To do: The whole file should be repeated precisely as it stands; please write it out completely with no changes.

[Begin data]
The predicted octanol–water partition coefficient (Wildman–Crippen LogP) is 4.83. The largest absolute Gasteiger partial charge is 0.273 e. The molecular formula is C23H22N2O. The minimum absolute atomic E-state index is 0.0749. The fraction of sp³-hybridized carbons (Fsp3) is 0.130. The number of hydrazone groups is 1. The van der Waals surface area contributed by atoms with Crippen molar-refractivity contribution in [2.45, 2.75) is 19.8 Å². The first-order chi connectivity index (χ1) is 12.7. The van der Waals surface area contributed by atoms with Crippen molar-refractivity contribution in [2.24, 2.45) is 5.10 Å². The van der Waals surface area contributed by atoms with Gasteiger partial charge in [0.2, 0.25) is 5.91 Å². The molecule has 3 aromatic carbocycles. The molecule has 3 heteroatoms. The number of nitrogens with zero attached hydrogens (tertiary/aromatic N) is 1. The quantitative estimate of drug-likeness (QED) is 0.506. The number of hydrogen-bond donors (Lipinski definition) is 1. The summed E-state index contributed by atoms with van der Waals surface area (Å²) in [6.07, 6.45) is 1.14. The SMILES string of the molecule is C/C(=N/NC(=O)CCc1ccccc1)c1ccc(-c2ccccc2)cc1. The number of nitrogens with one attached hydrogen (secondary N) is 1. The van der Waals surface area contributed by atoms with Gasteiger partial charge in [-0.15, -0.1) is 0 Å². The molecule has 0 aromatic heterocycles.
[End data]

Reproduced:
The predicted octanol–water partition coefficient (Wildman–Crippen LogP) is 4.83. The largest absolute Gasteiger partial charge is 0.273 e. The molecular formula is C23H22N2O. The minimum absolute atomic E-state index is 0.0749. The fraction of sp³-hybridized carbons (Fsp3) is 0.130. The number of hydrazone groups is 1. The van der Waals surface area contributed by atoms with Crippen molar-refractivity contribution in [2.45, 2.75) is 19.8 Å². The first-order chi connectivity index (χ1) is 12.7. The van der Waals surface area contributed by atoms with Crippen molar-refractivity contribution in [2.24, 2.45) is 5.10 Å². The van der Waals surface area contributed by atoms with Gasteiger partial charge in [0.2, 0.25) is 5.91 Å². The molecule has 3 aromatic carbocycles. The molecule has 3 heteroatoms. The number of nitrogens with zero attached hydrogens (tertiary/aromatic N) is 1. The quantitative estimate of drug-likeness (QED) is 0.506. The number of hydrogen-bond donors (Lipinski definition) is 1. The summed E-state index contributed by atoms with van der Waals surface area (Å²) in [6.07, 6.45) is 1.14. The SMILES string of the molecule is C/C(=N/NC(=O)CCc1ccccc1)c1ccc(-c2ccccc2)cc1. The number of nitrogens with one attached hydrogen (secondary N) is 1. The van der Waals surface area contributed by atoms with Gasteiger partial charge in [-0.15, -0.1) is 0 Å². The molecule has 0 aromatic heterocycles.